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Posts Tagged ‘Iran Oil’

EU Iran Oil Embargo Sanctions ‘Unprecedented’

Posted by Ram Kumar Shrestha on January 23, 2012

BRUSSELS — The European Union imposed an oil embargo against Iran on Monday and froze the assets of its central bank, part of sanctions to pressure Iranian officials into resuming talks on the country’s controversial nuclear program.

The measures, approved in Brussels by the EU’s 27 foreign ministers, include an immediate embargo on new contracts for crude oil and petroleum products. Existing contracts with Iran will be allowed to run until July.

Some 80 percent of Iran’s foreign revenue comes from oil exports and any measures or sanctions taken that affect its ability to export oil could hit hard at its economy. With about 4 million barrels per day, Iran is the second largest producer in OPEC.

Iran says its nuclear program is peaceful, but the United States and other nations suspect it is trying to build nuclear weapons. Iran is now under several rounds of U.N. sanctions for not being more forthcoming about its nuclear program.

Two Iranian lawmakers, meanwhile, stepped up threats that their country would close the strategic Strait of Hormuz, through which a fifth of the world’s crude flows, in retaliation for the EU oil sanctions.

Lawmaker Mohammad Ismail Kowsari, deputy head of Iran’s influential committee on national security, said Monday the strait “would definitely be closed if the sale of Iranian oil is violated in any way.”

Tensions over the strait and the potential impact its closure would have on global oil supplies and the price of crude have weighed heavily on consumers and traders. The U.S. and Britain both have warned Iran not to disrupt the world’s oil supply. Read the rest of this entry »

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Europe Agrees On Iran Oil Import Ban

Posted by Ram Kumar Shrestha on January 4, 2012

(Reuters) – European governments have agreed in principle to ban imports of Iranian oil, EU diplomats said Wednesday, dealing a blow to Tehran that crowns new Western sanctions months before an Iranian election.

The prospective embargo by the European Union, along with tough U.S. financial measures signed into law by President Barack Obama on New Year’s Eve, form a concerted Western campaign to hold back Iran’s nuclear program.

Iran says the program is strictly non-military, but Western countries say a November U.N. report shows it has sought to build an atomic bomb. Talks between Tehran and major powers broke down a year ago.

Diplomats said EU envoys held talks on Iran in the last days of December, and that any objections to an oil embargo had been dropped – notably from crisis-hit Greece which gets a third of its oil from Iran, relying on Tehran’s lenient financing. Spain and Italy are also big buyers.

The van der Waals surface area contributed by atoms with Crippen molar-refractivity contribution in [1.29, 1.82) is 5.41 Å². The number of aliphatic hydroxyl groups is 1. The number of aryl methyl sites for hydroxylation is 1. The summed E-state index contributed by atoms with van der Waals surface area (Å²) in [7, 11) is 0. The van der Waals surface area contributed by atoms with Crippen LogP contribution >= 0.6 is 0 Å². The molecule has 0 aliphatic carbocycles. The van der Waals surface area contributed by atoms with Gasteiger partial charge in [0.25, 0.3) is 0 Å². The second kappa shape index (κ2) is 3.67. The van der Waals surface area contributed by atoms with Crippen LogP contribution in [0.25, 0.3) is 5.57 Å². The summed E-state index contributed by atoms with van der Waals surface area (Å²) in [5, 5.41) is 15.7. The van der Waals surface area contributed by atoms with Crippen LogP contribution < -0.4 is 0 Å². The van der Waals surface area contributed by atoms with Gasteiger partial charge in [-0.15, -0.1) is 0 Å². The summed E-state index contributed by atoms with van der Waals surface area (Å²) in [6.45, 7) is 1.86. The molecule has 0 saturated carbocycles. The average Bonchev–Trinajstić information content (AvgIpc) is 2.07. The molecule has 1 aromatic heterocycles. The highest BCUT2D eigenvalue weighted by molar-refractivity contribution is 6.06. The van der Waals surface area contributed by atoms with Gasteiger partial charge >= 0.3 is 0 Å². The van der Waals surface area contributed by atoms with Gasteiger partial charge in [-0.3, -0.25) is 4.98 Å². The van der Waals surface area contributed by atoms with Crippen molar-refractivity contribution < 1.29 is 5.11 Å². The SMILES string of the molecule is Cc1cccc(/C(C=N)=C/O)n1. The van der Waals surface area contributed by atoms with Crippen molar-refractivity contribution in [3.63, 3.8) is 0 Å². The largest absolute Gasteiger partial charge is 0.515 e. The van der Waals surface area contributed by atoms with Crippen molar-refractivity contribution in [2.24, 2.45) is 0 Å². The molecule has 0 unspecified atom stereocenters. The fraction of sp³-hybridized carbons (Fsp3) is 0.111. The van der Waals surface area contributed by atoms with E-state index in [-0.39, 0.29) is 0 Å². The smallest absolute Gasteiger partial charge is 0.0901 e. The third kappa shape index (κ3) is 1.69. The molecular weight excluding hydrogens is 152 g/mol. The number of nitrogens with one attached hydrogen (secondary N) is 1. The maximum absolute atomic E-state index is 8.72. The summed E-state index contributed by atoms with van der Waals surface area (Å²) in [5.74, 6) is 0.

“A lot of progress has been made,” one EU diplomat said, speaking on condition of anonymity. “The principle of an oil embargo is agreed. It is not being debated any more.”

A U.S. Treasury official said Washington supported the European proposal to ban purchases of Iranian crude and believes Tehran’s oil revenues can be choked off without disrupting global oil markets.

Treasury Secretary Timothy Geithner will travel to China and Japan next week to discuss U.S. sanctions on Iran and the state of the global economy, the Treasury Department said.

Read the Article at HuffingtonPost

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Iran Threatens to Block Oil Shipments, as U.S. Prepares Sanctions

Posted by Ram Kumar Shrestha on December 28, 2011

By  and ANNIE LOWREY

Iran's Navy Commander Admiral Habibollah Sayari points at a map during a press conference in Tehran on December 22, 2010, as saying that Iran will launch 10 days of naval drills from December 24, covering east of Strait of Hormuz and the Gulf of Oman to the Gulf of Aden. (Hamed Jafarnejad/AFP/Getty Images)

WASHINGTON — A senior Iranian official on Tuesday delivered a sharp threat in response to economic sanctions being readied by the United States, saying his country would retaliate against any crackdown by blocking all oil shipments through the Strait of Hormuz, a vital artery for transporting about one-fifth of the world’s oil supply.

The declaration by Iran’s first vice president, Mohammad-Reza Rahimi, came as President Obama prepares to sign legislation that, if fully implemented, could substantially reduce Iran’s oil revenue in a bid to deter it from pursuing a nuclear weapons program.

Prior to the latest move, the administration had been laying the groundwork to attempt to cut off Iran from global energy markets without raising the price of gasoline or alienating some of Washington’s closest allies.

Apparently fearful of the expanded sanctions’ possible impact on the already-stressed economy of Iran, the world’s third-largest energy exporter, Mr. Rahimi said, “If they impose sanctions on Iran’s oil exports, then even one drop of oil cannot flow from the Strait of Hormuz,” according to Iran’s official news agency. Iran just began a 10-day naval exercise in the area.

In recent interviews, Obama administration officials have said that the United States has developed a plan to keep the strait open in the event of a crisis. In Hawaii, where President Obama is vacationing, a White House spokesman said there would be no comment on the Iranian threat to close the strait. That seemed in keeping with what administration officials say has been an effort to lower the level of angry exchanges, partly to avoid giving the Iranian government the satisfaction of a response and partly to avoid spooking financial markets.      Read the rest of this entry »

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